THE TRANSFIGURATION, by Raphael, 1520, 405 x 278 cm
painting shows (modified by artistic license) two separate episodes of
the ministry of Jesus Christ, both narrated in Chapter 9 of the Gospel
according to Saint Mark: the Transfiguration, and the healing of a boy
possessed by an evil spirit:
2... Jesus took Peter, James and John with him and led them up a high mountain, where they were all alone. There he was transfigured before them. 3His clothes became dazzling white, whiter than anyone in the world could bleach them. 4And there appeared before them Elijah and Moses, who were talking with Jesus.
5Peter said to Jesus, "Rabbi, it is good for us to be here. Let us put up three shelters--one for you, one for Moses and one for Elijah." 6(He did not know what to say, they were so frightened.)
7Then a cloud appeared and enveloped them, and a voice came from the cloud: "This is my Son, whom I love. Listen to him!"
8Suddenly, when they looked around, they no longer saw anyone with them except Jesus.
9As they were coming down the mountain, Jesus gave them orders not to tell anyone what they had seen until the Son of Man had risen from the dead. ...
The Healing of a Boy Possessed by an Evil Spirit
14When they came to the other disciples, they saw a large crowd around them and the teachers of the law arguing with them. 15As soon as all the people saw Jesus, they were overwhelmed with wonder and ran to greet him.
16"What are you arguing with them about?" he asked.
17A man in the crowd answered, "Teacher, I brought you my son, who is possessed by a spirit that has robbed him of speech. 18Whenever it seizes him, it throws him to the ground. He foams at the mouth, gnashes his teeth and becomes rigid. I asked your disciples to drive out the spirit, but they could not."
19"O unbelieving generation," Jesus replied, "how long shall I stay with you? How long shall I put up with you? Bring the boy to me."
20So they brought him. When the spirit saw Jesus, it immediately threw the boy into a convulsion. He fell to the ground and rolled around, foaming at the mouth.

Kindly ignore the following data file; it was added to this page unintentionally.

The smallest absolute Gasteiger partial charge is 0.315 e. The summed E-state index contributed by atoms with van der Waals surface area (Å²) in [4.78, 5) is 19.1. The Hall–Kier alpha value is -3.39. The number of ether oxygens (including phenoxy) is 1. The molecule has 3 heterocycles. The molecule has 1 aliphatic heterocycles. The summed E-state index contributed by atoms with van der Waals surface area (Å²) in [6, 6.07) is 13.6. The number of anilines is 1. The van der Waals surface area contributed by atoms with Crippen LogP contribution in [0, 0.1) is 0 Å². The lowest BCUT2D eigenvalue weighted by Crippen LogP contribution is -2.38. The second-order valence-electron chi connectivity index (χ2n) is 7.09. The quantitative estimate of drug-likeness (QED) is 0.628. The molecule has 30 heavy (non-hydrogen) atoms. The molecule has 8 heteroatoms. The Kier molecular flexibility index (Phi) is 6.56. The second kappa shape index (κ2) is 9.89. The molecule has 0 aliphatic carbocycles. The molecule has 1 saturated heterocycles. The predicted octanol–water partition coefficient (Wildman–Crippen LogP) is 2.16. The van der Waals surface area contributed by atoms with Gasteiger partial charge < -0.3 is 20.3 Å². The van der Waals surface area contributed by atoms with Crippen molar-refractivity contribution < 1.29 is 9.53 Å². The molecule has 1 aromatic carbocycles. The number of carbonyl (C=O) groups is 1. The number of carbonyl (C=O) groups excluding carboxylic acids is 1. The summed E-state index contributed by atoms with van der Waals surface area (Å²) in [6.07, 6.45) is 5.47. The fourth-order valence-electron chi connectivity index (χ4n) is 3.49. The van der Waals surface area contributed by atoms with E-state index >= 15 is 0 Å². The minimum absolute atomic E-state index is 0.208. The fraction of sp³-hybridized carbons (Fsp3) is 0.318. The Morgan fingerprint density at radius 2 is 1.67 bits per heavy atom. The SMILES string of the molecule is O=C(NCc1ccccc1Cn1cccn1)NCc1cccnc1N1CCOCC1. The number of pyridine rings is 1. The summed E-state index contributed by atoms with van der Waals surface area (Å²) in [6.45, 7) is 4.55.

21Jesus asked the boy's father, "How long has he been like this?"
22"From childhood," he answered. "It has often thrown him into fire or water to kill him. But if you can do anything, take pity on us and help us."
23" 'If you can'?" said Jesus. "Everything is possible for him who believes."
24Immediately the boy's father exclaimed, "I do believe; help me overcome my unbelief!"
25When Jesus saw that a crowd was running to the scene, he rebuked the evil spirit. "You deaf and mute spirit," he said, "I command you, come out of him and never enter him again."
26The spirit shrieked, convulsed him violently and came out. The boy looked so much like a corpse that many said, "He's dead." 27But Jesus took him by the hand and lifted him to his feet, and he stood up.
28After Jesus had gone indoors, his disciples asked him privately, "Why couldn't we drive it out?"
29He replied, "This kind can come out only by prayer."
Giulio de' Medici commissioned The Transfiguration in 1517 to
Raphael for the French Cathedral of Narbonne. Bad health ending in death
prevented Raphael from finishing it.
The composition of The Transfiguration is divided into two distinct parts: the Miracle of the Possessed Boy on a lower level; and the Transfiguration of Christ on Mount Tabor, in the top half. The transfigured Christ floats in an aura of light and clouds above the hill, accompanied by Moses and Elijah. Below, on the ground, are his disciples. Some are dazzled by the light of glory, others are in prayer. The gestures of the crowd beholding at the miracle link the two parts together: the raised hands of the crowd converge toward the figure of Christ. In this very grand composition Raphael has summed up all the elements present in the best of contemporary painting, including references to classical antiquity, Leonardo da Vinci (without doubt based on his recall of impressions garnered during his stay in Florence) and - not without a certain narcissism - himself. The works set the stage (just as surely as Michelangelo's Doni Tondo) for Mannerism.
The numerous drawings (both by Raphael and his students) for the characters in the painting, together with the number of variants of the first draft which were revealed by restoration work in 1977, show just exactly how carefully meditated a composition it is. The restoration also dispelled any doubts as to the authenticity of the attribution to Raphael; the retouching and corrections are proof that the painting (although unfinished) is actually entirely in his hand.
The Transfiguration is the last bequest of an artist whose brief life was rich in inspiration, where doubt or tension had no place. Raphael's life was spent in thoughts of great harmony and balance. This is one of the reasons why Raphael appears as the best interpreter of the art of his time and has been admired and studied in every century.
On 06 April 1520, precisely 37 years after he was born, Raphael died in Rome, the city that he had helped make the most important center of art and culture that had ever existed.